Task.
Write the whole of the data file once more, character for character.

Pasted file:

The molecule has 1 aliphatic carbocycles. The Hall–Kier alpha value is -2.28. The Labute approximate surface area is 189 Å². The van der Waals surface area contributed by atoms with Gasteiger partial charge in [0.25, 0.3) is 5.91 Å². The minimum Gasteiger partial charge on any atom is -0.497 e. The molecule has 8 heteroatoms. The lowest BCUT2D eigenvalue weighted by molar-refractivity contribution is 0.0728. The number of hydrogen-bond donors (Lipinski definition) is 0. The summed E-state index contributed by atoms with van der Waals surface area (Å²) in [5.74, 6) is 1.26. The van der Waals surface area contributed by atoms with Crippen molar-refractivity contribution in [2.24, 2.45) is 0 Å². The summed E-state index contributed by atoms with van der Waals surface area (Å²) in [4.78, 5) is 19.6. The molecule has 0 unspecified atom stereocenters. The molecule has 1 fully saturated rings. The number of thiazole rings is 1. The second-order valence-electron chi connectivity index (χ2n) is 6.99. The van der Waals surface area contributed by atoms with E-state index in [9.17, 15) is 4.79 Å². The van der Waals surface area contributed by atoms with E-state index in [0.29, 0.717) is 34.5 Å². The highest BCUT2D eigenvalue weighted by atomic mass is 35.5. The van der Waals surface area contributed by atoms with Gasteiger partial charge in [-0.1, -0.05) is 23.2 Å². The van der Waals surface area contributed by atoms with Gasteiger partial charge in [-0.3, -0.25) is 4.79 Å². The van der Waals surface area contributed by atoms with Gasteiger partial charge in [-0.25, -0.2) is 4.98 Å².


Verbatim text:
The molecule has 1 aliphatic carbocycles. The Hall–Kier alpha value is -2.28. The Labute approximate surface area is 189 Å². The van der Waals surface area contributed by atoms with Gasteiger partial charge in [0.25, 0.3) is 5.91 Å². The minimum Gasteiger partial charge on any atom is -0.497 e. The molecule has 8 heteroatoms. The lowest BCUT2D eigenvalue weighted by molar-refractivity contribution is 0.0728. The number of hydrogen-bond donors (Lipinski definition) is 0. The summed E-state index contributed by atoms with van der Waals surface area (Å²) in [5.74, 6) is 1.26. The van der Waals surface area contributed by atoms with Crippen molar-refractivity contribution in [2.24, 2.45) is 0 Å². The summed E-state index contributed by atoms with van der Waals surface area (Å²) in [4.78, 5) is 19.6. The molecule has 0 unspecified atom stereocenters. The molecule has 1 fully saturated rings. The number of thiazole rings is 1. The second-order valence-electron chi connectivity index (χ2n) is 6.99. The van der Waals surface area contributed by atoms with E-state index in [9.17, 15) is 4.79 Å². The van der Waals surface area contributed by atoms with E-state index in [0.29, 0.717) is 34.5 Å². The highest BCUT2D eigenvalue weighted by atomic mass is 35.5. The van der Waals surface area contributed by atoms with Gasteiger partial charge in [-0.1, -0.05) is 23.2 Å². The van der Waals surface area contributed by atoms with Gasteiger partial charge in [-0.3, -0.25) is 4.79 Å². The van der Waals surface area contributed by atoms with Gasteiger partial charge in [-0.25, -0.2) is 4.98 Å².